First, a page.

New York University. Bureau of Public Occasions.

Hide Profile

The Bureau of Public Occasions was first created under Chancellor Elmer Ellsworth Brown in 1930, originally under the name of Bureau of Public Information. By 1933 Chancellor Harry Woodburn Chase changed the name to the Bureau of Public Occasions. Originally, the Bureau of Public Occasions reported to the Office of the Vice Chancellor and Secretary of the University and the role of Director of the Bureau of Public Occasions was part-time. However, as the demands for services grew and the Bureau was utilized by all schools and departments, on September 1, 1954, the Director of the Bureau of Public Occasions became a full-time position. The Director of the Bureau also became Assistant Secretary of the University under Chancellor Henry Townley Heald. Then in 1974, under President James McNaughton Hester, the Bureau of Public Occasions was organizationally transferred to the office of Planning and Development. The Bureau of Public Occasions continued until 1976 when the then-Director Arthur Rubin became Director of the Office of External Affairs, Commencement and Special Events. The Bureau of Public Occasions and the Office of External Affairs, Commencement and Special Events were the precursors for NYU's current Office of University Events, which is a division of University Relations and Public Affairs.

Throughout its history, the Bureau of Public Occasions was involved in the implementation of University functions to which the public was invited, such as commencement and commencement-related events, the James Stokes Lectureship on Politics, the Charles F. Deems Lecture Series, Founders Day Honors Convocations, the inauguration of President James M. Hester and dedications of numerous University buildings. The Bureau's main responsibilities were to supervise and to coordinate the planning and implementation of any event considered a public occasion, averaging more than 400 a year. The Bureau was also charged with the responsibility of creating promotional materials for those events. The Bureau of Public Occasions worked with various departments within the University, including the Office of Information Services, the Office for University Development, the Office of Publication and Printing, and the Office of Property Supervision.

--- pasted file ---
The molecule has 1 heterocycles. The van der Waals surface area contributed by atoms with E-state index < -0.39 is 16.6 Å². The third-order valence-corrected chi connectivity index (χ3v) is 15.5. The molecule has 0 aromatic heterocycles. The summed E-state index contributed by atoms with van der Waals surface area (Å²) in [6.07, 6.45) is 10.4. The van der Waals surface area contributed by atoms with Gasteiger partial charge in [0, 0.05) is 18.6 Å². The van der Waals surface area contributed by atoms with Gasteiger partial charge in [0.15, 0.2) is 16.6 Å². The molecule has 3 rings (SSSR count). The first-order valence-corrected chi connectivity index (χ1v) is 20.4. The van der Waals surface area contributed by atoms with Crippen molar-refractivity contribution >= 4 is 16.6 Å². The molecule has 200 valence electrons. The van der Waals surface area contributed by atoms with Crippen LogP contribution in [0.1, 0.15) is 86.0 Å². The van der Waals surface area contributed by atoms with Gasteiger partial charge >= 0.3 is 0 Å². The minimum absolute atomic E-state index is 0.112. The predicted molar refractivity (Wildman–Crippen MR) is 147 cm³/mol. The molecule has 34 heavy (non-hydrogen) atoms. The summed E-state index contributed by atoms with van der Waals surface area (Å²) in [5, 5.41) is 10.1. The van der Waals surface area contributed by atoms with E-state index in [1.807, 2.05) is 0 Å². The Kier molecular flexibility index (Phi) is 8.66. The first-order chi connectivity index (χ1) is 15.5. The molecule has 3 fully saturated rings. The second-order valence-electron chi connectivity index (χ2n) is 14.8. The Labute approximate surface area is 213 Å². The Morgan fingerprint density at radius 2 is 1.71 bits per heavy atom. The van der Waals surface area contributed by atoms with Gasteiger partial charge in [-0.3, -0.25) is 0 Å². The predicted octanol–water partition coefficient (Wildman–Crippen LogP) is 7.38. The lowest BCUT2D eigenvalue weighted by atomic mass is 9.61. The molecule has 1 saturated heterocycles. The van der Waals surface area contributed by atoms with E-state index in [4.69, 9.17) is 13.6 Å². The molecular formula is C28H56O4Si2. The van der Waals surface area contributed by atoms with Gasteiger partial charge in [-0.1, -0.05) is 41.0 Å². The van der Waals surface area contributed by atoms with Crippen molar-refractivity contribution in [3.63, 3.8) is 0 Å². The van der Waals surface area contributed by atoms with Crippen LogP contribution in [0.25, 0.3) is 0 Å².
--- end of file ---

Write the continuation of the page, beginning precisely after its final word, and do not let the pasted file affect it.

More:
The Bureau of Public Occasions was also involved in planning some of the public events relating to the Hall of Fame for Great Americans and New York University's expansion into Puerto Rico. Information on these two locales is scattered throughout various collections in this repository, and this collection offers a partial record of their activities. The Hall of Fame for Great Americans (the first hall of fame in America) was conceived by Chancellor Henry Mitchell MacCracken. It was opened in 1901 and was located on the University Heights Campus of NYU. The building, which housed the Hall of Fame, the Temple of Fame, was designed by Stanford White, and it was intended to be a temple of American wisdom and valor. The selection of twenty-nine political and literary figures ranging from George Washington to Washington Irving was chosen by a panel of one hundred individuals. The Hall of Fame still stands today as part of the Bronx Community College campus.

In 1949 New York University's School of Education first offered courses for graduate credit in Puerto Rico in cooperation with the University of Puerto Rico. By 1960 the program offered eighteen courses. However, since only one-third of the course work for these degrees could be taken in Puerto Rico, students had to come to New York City for an academic year or two summers. As a result of this requirement and expanding class sizes, NYU established a Residence Center in Puerto Rico in the summer of 1961. From 1949 to 1961, approximately 1,500 educators enrolled and more than four hundred masters' degrees were awarded, six students completed doctorates in NYU's School of Education. Then, in 1963, Dr. Parmer L. Ewing was named Director of the Puerto Rico Program. The first New York University commencement in Puerto Rico, which was planned by the Bureau of Public Occasions, was held on December 9, 1969. The Bureau was also involved in planning the next two commencements: December 5, 1970, and December 4, 1971. These Commencements were distinct from the Commencements in New York and had their own honorary degree recipients.

During the time span of this collection there were five Directors of the Bureau of Public Occasions. In order of their appointment, they were: